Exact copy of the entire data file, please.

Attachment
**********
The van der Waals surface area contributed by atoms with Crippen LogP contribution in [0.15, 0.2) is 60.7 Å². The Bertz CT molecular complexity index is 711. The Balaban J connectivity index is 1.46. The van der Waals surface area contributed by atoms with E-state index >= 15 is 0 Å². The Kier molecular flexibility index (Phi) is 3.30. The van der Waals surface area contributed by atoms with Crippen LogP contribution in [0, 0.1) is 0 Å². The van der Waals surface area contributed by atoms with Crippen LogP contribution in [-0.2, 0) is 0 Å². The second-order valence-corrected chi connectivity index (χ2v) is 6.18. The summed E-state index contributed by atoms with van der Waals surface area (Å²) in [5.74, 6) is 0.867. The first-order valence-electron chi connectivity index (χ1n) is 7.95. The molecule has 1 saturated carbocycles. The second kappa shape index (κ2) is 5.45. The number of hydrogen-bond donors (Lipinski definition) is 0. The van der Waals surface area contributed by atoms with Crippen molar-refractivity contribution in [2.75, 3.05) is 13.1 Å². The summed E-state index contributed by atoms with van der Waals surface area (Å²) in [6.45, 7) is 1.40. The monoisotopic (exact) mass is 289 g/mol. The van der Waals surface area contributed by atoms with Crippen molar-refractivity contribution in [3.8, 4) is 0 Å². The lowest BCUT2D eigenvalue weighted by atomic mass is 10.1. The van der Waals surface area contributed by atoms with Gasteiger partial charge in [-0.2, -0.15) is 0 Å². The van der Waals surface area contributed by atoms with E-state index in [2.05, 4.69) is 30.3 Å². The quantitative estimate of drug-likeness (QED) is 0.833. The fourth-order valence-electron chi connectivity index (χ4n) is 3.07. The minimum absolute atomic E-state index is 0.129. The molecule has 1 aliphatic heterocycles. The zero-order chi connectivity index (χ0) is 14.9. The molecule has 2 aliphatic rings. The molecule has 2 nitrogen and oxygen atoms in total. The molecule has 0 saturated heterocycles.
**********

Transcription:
The van der Waals surface area contributed by atoms with Crippen LogP contribution in [0.15, 0.2) is 60.7 Å². The Bertz CT molecular complexity index is 711. The Balaban J connectivity index is 1.46. The van der Waals surface area contributed by atoms with E-state index >= 15 is 0 Å². The Kier molecular flexibility index (Phi) is 3.30. The van der Waals surface area contributed by atoms with Crippen LogP contribution in [0, 0.1) is 0 Å². The van der Waals surface area contributed by atoms with Crippen LogP contribution in [-0.2, 0) is 0 Å². The second-order valence-corrected chi connectivity index (χ2v) is 6.18. The summed E-state index contributed by atoms with van der Waals surface area (Å²) in [5.74, 6) is 0.867. The first-order valence-electron chi connectivity index (χ1n) is 7.95. The molecule has 1 saturated carbocycles. The second kappa shape index (κ2) is 5.45. The number of hydrogen-bond donors (Lipinski definition) is 0. The van der Waals surface area contributed by atoms with Crippen molar-refractivity contribution in [2.75, 3.05) is 13.1 Å². The summed E-state index contributed by atoms with van der Waals surface area (Å²) in [6.45, 7) is 1.40. The monoisotopic (exact) mass is 289 g/mol. The van der Waals surface area contributed by atoms with Crippen molar-refractivity contribution in [3.8, 4) is 0 Å². The lowest BCUT2D eigenvalue weighted by atomic mass is 10.1. The van der Waals surface area contributed by atoms with Gasteiger partial charge in [-0.2, -0.15) is 0 Å². The van der Waals surface area contributed by atoms with E-state index in [2.05, 4.69) is 30.3 Å². The quantitative estimate of drug-likeness (QED) is 0.833. The fourth-order valence-electron chi connectivity index (χ4n) is 3.07. The minimum absolute atomic E-state index is 0.129. The molecule has 1 aliphatic heterocycles. The zero-order chi connectivity index (χ0) is 14.9. The molecule has 2 aliphatic rings. The molecule has 2 nitrogen and oxygen atoms in total. The molecule has 0 saturated heterocycles.